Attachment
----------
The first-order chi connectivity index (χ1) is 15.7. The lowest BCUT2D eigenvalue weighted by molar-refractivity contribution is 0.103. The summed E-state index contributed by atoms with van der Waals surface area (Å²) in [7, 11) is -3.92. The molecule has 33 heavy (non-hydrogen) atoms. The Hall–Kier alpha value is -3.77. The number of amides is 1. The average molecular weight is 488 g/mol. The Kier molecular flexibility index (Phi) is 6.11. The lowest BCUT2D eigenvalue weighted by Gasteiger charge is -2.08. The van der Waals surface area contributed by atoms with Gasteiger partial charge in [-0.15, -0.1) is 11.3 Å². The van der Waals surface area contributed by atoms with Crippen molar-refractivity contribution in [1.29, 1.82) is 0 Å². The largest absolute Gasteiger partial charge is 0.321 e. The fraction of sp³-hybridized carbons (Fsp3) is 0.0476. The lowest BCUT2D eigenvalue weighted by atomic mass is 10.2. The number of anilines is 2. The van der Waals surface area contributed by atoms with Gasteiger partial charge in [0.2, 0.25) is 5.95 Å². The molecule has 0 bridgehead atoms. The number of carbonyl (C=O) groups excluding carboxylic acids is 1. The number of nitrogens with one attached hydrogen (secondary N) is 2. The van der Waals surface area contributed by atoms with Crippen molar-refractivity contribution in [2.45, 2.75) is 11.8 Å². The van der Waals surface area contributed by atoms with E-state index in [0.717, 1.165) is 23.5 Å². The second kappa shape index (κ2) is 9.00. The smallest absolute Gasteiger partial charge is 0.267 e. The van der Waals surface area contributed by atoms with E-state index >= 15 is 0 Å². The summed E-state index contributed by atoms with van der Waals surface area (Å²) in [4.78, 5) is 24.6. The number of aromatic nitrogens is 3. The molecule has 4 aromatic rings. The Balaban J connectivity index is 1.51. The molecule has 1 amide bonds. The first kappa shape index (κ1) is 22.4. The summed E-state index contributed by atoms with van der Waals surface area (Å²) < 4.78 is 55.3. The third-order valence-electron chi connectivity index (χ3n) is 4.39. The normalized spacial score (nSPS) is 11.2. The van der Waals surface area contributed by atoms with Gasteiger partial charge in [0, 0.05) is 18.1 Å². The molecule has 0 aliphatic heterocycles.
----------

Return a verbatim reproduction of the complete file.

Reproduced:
The first-order chi connectivity index (χ1) is 15.7. The lowest BCUT2D eigenvalue weighted by molar-refractivity contribution is 0.103. The summed E-state index contributed by atoms with van der Waals surface area (Å²) in [7, 11) is -3.92. The molecule has 33 heavy (non-hydrogen) atoms. The Hall–Kier alpha value is -3.77. The number of amides is 1. The average molecular weight is 488 g/mol. The Kier molecular flexibility index (Phi) is 6.11. The lowest BCUT2D eigenvalue weighted by Gasteiger charge is -2.08. The van der Waals surface area contributed by atoms with Gasteiger partial charge in [-0.15, -0.1) is 11.3 Å². The van der Waals surface area contributed by atoms with Crippen molar-refractivity contribution in [1.29, 1.82) is 0 Å². The largest absolute Gasteiger partial charge is 0.321 e. The fraction of sp³-hybridized carbons (Fsp3) is 0.0476. The lowest BCUT2D eigenvalue weighted by atomic mass is 10.2. The number of anilines is 2. The van der Waals surface area contributed by atoms with Gasteiger partial charge in [0.2, 0.25) is 5.95 Å². The molecule has 0 bridgehead atoms. The number of carbonyl (C=O) groups excluding carboxylic acids is 1. The number of nitrogens with one attached hydrogen (secondary N) is 2. The van der Waals surface area contributed by atoms with Crippen molar-refractivity contribution in [2.45, 2.75) is 11.8 Å². The van der Waals surface area contributed by atoms with E-state index in [0.717, 1.165) is 23.5 Å². The second kappa shape index (κ2) is 9.00. The smallest absolute Gasteiger partial charge is 0.267 e. The van der Waals surface area contributed by atoms with E-state index >= 15 is 0 Å². The summed E-state index contributed by atoms with van der Waals surface area (Å²) in [4.78, 5) is 24.6. The number of aromatic nitrogens is 3. The molecule has 4 aromatic rings. The Balaban J connectivity index is 1.51. The molecule has 1 amide bonds. The first kappa shape index (κ1) is 22.4. The summed E-state index contributed by atoms with van der Waals surface area (Å²) < 4.78 is 55.3. The third-order valence-electron chi connectivity index (χ3n) is 4.39. The normalized spacial score (nSPS) is 11.2. The van der Waals surface area contributed by atoms with Gasteiger partial charge in [0, 0.05) is 18.1 Å². The molecule has 0 aliphatic heterocycles.